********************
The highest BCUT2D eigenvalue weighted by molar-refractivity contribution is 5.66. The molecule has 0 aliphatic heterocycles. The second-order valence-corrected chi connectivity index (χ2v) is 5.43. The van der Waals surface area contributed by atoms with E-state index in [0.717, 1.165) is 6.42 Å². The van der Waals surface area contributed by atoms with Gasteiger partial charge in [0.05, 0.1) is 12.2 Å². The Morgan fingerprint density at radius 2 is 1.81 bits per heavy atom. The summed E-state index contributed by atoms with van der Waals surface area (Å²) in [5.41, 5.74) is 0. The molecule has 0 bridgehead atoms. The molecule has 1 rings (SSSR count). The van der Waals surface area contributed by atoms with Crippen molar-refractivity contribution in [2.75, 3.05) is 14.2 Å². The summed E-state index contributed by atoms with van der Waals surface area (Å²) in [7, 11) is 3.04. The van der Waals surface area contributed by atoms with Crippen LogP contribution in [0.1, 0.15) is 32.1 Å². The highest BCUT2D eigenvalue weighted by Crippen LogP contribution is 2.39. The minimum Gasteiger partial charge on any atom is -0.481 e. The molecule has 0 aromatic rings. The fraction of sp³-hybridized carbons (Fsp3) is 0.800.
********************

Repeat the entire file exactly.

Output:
The highest BCUT2D eigenvalue weighted by molar-refractivity contribution is 5.66. The molecule has 0 aliphatic heterocycles. The second-order valence-corrected chi connectivity index (χ2v) is 5.43. The van der Waals surface area contributed by atoms with E-state index in [0.717, 1.165) is 6.42 Å². The van der Waals surface area contributed by atoms with Gasteiger partial charge in [0.05, 0.1) is 12.2 Å². The Morgan fingerprint density at radius 2 is 1.81 bits per heavy atom. The summed E-state index contributed by atoms with van der Waals surface area (Å²) in [5.41, 5.74) is 0. The molecule has 0 bridgehead atoms. The molecule has 1 rings (SSSR count). The van der Waals surface area contributed by atoms with Crippen molar-refractivity contribution in [2.75, 3.05) is 14.2 Å². The summed E-state index contributed by atoms with van der Waals surface area (Å²) in [7, 11) is 3.04. The van der Waals surface area contributed by atoms with Crippen LogP contribution in [0.1, 0.15) is 32.1 Å². The highest BCUT2D eigenvalue weighted by Crippen LogP contribution is 2.39. The minimum Gasteiger partial charge on any atom is -0.481 e. The molecule has 0 aromatic rings. The fraction of sp³-hybridized carbons (Fsp3) is 0.800.